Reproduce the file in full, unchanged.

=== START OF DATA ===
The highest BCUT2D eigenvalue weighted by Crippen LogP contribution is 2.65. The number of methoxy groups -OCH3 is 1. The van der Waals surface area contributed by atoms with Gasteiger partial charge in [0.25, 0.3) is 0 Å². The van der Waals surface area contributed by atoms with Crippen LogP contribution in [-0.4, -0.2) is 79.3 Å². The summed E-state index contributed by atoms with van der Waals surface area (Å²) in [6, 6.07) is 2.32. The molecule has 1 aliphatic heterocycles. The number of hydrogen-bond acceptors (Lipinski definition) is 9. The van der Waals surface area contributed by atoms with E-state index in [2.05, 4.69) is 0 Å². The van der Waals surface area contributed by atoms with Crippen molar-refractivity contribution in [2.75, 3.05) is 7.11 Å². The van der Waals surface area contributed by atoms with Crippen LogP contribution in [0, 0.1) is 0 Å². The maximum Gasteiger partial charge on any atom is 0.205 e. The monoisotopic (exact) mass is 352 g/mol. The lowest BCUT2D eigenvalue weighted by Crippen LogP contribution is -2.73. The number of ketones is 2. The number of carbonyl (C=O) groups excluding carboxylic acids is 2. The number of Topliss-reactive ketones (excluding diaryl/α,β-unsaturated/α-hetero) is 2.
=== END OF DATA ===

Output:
The highest BCUT2D eigenvalue weighted by Crippen LogP contribution is 2.65. The number of methoxy groups -OCH3 is 1. The van der Waals surface area contributed by atoms with Gasteiger partial charge in [0.25, 0.3) is 0 Å². The van der Waals surface area contributed by atoms with Crippen LogP contribution in [-0.4, -0.2) is 79.3 Å². The summed E-state index contributed by atoms with van der Waals surface area (Å²) in [6, 6.07) is 2.32. The molecule has 1 aliphatic heterocycles. The number of hydrogen-bond acceptors (Lipinski definition) is 9. The van der Waals surface area contributed by atoms with E-state index in [2.05, 4.69) is 0 Å². The van der Waals surface area contributed by atoms with Crippen molar-refractivity contribution in [2.75, 3.05) is 7.11 Å². The van der Waals surface area contributed by atoms with Crippen LogP contribution in [0, 0.1) is 0 Å². The maximum Gasteiger partial charge on any atom is 0.205 e. The monoisotopic (exact) mass is 352 g/mol. The lowest BCUT2D eigenvalue weighted by Crippen LogP contribution is -2.73. The number of ketones is 2. The number of carbonyl (C=O) groups excluding carboxylic acids is 2. The number of Topliss-reactive ketones (excluding diaryl/α,β-unsaturated/α-hetero) is 2.